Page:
One important result of enjoying the Father’s love is that it will preserve us from the love of the world. In the Scriptures the world is described as being specifically opposed to the Father. “If anyone loves the world, the love of the Father is not in him. For all that is in the world – the lust of the flesh, the lust of the eyes, and the pride of life – is not of the Father but is of the world” (1 Jn. 2:15-16). The world presents itself as a place that can satisfy our every desire: “Why wait for God if we can find pleasure without Him?” This is what happened to Demas, who “loved this present world” and ceased his service for the Lord (2 Tim. 4:10; compare with Philemon 24). By contrast, the assurance that our Father loves and cares for us will help us overcome the world’s attractions because we know we can trust Him rather than seek elsewhere for our needs.
If we forget our Father’s care and love we are not forsaken, for He employs still another aspect of our relationship: His correction. It is a poor father who neglects to consistently guide his children, as even the Lord’s people have discovered to their sorrow (consider David in 1 Kings 1:5-6). Children gain understanding and maturity from the correction of their fathers, imperfect as they may be; and therefore the Scriptures conclude, “Shall we not much more readily be in subjection to the Father of spirits and live?” (Heb. 12:9). Discipline may not be pleasant, but it produces righteousness when we have learned from it, just as Paul learned to trust God’s grace after receiving a difficult “thorn in the flesh” (2 Cor. 12:7-9). Moreover, the Father’s discipline is a proof that we are indeed part of His family, reminding us again of our privilege to have a relationship with Him.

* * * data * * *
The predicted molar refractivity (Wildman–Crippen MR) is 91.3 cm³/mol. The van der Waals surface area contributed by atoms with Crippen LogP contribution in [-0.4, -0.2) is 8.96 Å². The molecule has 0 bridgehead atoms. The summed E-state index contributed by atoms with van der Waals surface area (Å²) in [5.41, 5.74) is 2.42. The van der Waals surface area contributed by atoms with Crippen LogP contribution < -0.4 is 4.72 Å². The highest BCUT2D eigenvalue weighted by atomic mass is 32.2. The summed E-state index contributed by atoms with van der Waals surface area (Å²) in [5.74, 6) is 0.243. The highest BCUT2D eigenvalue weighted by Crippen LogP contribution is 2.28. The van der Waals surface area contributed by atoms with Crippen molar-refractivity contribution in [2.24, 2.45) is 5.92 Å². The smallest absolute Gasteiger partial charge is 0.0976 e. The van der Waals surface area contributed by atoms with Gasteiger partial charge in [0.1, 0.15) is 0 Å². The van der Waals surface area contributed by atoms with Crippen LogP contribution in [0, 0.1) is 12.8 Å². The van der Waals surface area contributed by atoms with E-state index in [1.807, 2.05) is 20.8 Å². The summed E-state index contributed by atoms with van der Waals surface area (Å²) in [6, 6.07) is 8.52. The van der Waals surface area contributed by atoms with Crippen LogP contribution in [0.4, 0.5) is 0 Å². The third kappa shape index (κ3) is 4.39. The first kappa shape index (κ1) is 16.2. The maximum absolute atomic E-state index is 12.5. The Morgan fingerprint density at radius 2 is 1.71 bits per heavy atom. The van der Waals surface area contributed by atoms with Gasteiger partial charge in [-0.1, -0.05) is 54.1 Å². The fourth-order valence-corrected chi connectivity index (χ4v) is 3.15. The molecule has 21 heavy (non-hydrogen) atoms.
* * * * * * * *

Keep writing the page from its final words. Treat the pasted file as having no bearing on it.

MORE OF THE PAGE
These three aspects of the Father’s relationship – His care, His love and His correction – suggest some additional lessons for us as well. When we remember that our Father knows our circumstances we can learn to depend on Him. Since He is aware of our needs and understands our weaknesses, He will surely provide what we require in a timely way.
We can also learn to be content. Because He is the Father of lights, who never turns aside or acts inconsistently with His character, He provides every good and perfect gift (Jas. 1:13-17). This means that anything He has not provided would not be good for us at the moment. Reminding ourselves that our Father knows, we can be thankful for precisely what He has given, whether little or much.
Further, we can learn to have the right perspective even in very difficult circumstances. For example, many of the Lord’s people around the world live in great poverty. When we are forced to do without the comforts of this world we can be tempted to meet our needs in illegal ways (Pr. 30:9) or accuse God of dealing harshly with us (Ruth 1:20-21). We might even feel that our disadvantages will prevent us from serving the Lord. But remembering that our Father knows our need will keep us on a straight path, for He has been a faithful provider for generations (Ps. 37:25). God showed Hagar a spring of water for her dying son; He multiplied flour and oil for desperate widows and He does not stop showing His kindness to those in need today (Gen. 21:15-20; 1 Ki. 17:11-16; 2 Ki. 4:1-7; Ruth 2:20). We tend to focus on what we don’t have (even if we are relatively well off), but God focuses on what we do have (2 Cor. 8:12). “What is in your hand?” asks the LORD (Ex. 4:2). That is what He will use.*
Among all the aspects of our relationship with God as our Father, one name has special meaning: the name Abba. It is an Aramaic word for father that implies a great deal of familiarity. Some have suggested it is like the English word “Papa.” On two occasions (Rom. 8:15; Gal. 4:6) Paul wrote that God’s Spirit in us allows us to enjoy exactly this relationship with God as we call to Him, “Abba, Father!” There is only one occasion when the Lord Himself used this term: in the garden of Gethsemane, in His deep agony as He anticipated the suffering of the Cross (Mk. 14:36). This helps us appreciate the deep intimacy of this name, which is precisely the reality of our relationship with God as our Father. In our darkest moments, in our deepest difficulties, we can turn to Him because He knows and He cares.
* This line of teaching encourages the poor, but it does not negate the related responsibility of those who have this world’s goods to share them with their brethren in need (1 Jn. 3:17).